The external differences between the iPad (2022) on the left and the iPad Air (2022) on the right are almost nonexistent.
Apple might have more individual tablet models out now than at any other time in its history. Confusing things further is the fact that some lines, including the two we’ll be looking at today, have converged to the point where it’s hard to tell them apart just by looking at them.
That said, big differences in internal components, peripheral support, and overall capabilities mean these seemingly identical devices are better for very different users with very different priorities. Our goal today is to help you decide, based on your own personal needs and budget, which of these two models is the best fit for you.
|iPad (2022)||iPad Air (2022)|
|Display||10.9-inch IPS running at 2,360 x 1,640||10.9-inch IPS running at 2,360 x 1,640|
|Apple Pencil support||Supports Apple Pencil (1st gen)||Supports Apple Pencil (2nd gen)|
|Physical connectivity||USB-C charging and data port, Nano-SIM tray (cellular models)||USB-C charging and data port, Nano-SIM tray (cellular models), magnetic connector|
|Storage options||64GB, 256GB||64GB, 256GB|
|Cameras||12MP rear camera; 12MP ultra-wide front camera||12MP rear camera; 12MP ultra-wide front camera|
|Wireless connectivity||Wi-Fi 6, Bluetooth 5.2, 5G (cellular models)||Wi-Fi 6, Bluetooth 5.0, 5G (cellular models)|
|Colors||Silver, blue, pink, and yellow||Space gray, starlight, pink, purple, and blue|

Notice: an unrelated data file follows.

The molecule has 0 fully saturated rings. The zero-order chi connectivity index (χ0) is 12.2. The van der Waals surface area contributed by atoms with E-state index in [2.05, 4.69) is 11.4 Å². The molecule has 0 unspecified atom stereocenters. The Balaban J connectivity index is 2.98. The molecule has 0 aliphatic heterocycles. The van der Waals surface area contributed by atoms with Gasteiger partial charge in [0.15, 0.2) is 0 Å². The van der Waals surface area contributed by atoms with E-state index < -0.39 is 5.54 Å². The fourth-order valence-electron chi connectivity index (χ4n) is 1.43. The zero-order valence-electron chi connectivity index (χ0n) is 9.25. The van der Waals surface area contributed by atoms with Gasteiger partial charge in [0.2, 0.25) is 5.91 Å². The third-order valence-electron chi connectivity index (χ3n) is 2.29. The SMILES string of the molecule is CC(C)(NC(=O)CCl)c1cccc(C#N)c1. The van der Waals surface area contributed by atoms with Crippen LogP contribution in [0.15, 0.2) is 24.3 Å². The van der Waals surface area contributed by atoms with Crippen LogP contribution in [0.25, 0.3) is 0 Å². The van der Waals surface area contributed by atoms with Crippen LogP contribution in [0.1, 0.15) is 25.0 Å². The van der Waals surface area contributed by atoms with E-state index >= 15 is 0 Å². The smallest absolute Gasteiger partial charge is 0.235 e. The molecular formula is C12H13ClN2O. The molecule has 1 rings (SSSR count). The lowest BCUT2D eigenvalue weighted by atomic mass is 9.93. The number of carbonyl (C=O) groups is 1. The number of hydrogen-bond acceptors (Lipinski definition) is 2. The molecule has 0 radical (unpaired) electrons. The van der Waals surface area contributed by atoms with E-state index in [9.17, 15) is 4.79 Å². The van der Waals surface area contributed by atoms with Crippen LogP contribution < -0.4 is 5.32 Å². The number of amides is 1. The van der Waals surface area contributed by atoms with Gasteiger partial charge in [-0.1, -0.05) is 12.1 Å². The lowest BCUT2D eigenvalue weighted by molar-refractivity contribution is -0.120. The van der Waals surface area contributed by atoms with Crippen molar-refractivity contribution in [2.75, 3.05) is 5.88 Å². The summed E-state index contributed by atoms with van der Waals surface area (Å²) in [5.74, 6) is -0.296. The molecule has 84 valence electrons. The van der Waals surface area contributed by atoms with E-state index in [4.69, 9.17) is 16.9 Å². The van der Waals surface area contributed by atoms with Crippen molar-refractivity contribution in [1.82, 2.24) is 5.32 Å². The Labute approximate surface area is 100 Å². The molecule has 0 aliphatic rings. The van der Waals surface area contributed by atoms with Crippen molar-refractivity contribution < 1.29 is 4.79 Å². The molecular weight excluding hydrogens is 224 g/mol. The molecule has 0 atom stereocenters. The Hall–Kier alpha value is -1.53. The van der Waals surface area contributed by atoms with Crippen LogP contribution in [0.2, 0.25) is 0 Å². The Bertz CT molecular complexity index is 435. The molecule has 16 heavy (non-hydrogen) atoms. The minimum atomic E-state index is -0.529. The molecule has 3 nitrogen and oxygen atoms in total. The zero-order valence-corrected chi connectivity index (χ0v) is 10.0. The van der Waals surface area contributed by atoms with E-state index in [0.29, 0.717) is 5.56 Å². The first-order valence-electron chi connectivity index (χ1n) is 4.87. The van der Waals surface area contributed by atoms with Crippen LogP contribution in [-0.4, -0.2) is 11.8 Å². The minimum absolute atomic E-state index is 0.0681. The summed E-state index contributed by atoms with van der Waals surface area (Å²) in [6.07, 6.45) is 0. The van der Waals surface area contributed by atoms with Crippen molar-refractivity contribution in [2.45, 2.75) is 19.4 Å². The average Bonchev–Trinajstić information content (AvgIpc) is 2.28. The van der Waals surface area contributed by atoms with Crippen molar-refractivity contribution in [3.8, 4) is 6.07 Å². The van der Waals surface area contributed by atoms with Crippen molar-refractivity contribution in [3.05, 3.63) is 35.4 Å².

|Battery||10 hours of web browsing or video watching on Wi-Fi||10 hours of web browsing or video watching on Wi-Fi|
|Price||Starting at $400||Starting at $500|
You should buy the iPad (2022) if…
1. You’re buying a tablet for a child or young student
Apple’s line has been a popular way to keep kids entertained and educated for the better part of a decade. The standard-model iPad is more than enough tablets for this purpose. It matches the Air in every way that matters for a youngster, including screen size, battery life, local storage, and connectivity.
While it doesn’t feature the magnetic connector included with the Air that lets that model connect with Apple’s Magic Keyboard, the standard iPad does support the new Magic Keyboard Folio, which offers nearly all of the same capabilities, and turns the device into a homework powerhouse.
2. You want the latest Bluetooth audio protocol
Despite the Air technically being a more premium device than the standard iPad, the standard iPad features a slight upgrade to its Bluetooth connectivity that the iPad Air doesn’t: The Air uses Bluetooth 5.0, while the standard iPad uses the newer Bluetooth 5.2. The jump between the two versions isn’t revolutionary, but the newer 5.2 protocol offers faster pairing and longer battery life through improvements to transmission efficiency. Both of these enhancements could be handy for someone who’s constantly pairing new headphones, keyboards, or other peripherals with their iPad.
3. The unusual Apple Pencil support doesn’t bother you
Apple’s iPad has supported the Apple Pencil for several generations now. However, Apple chose not to add support for the newer, second-generation Apple Pencil to this updated iPad. Instead, it continues to support the older first-generation Apple Pencil, just like its predecessors.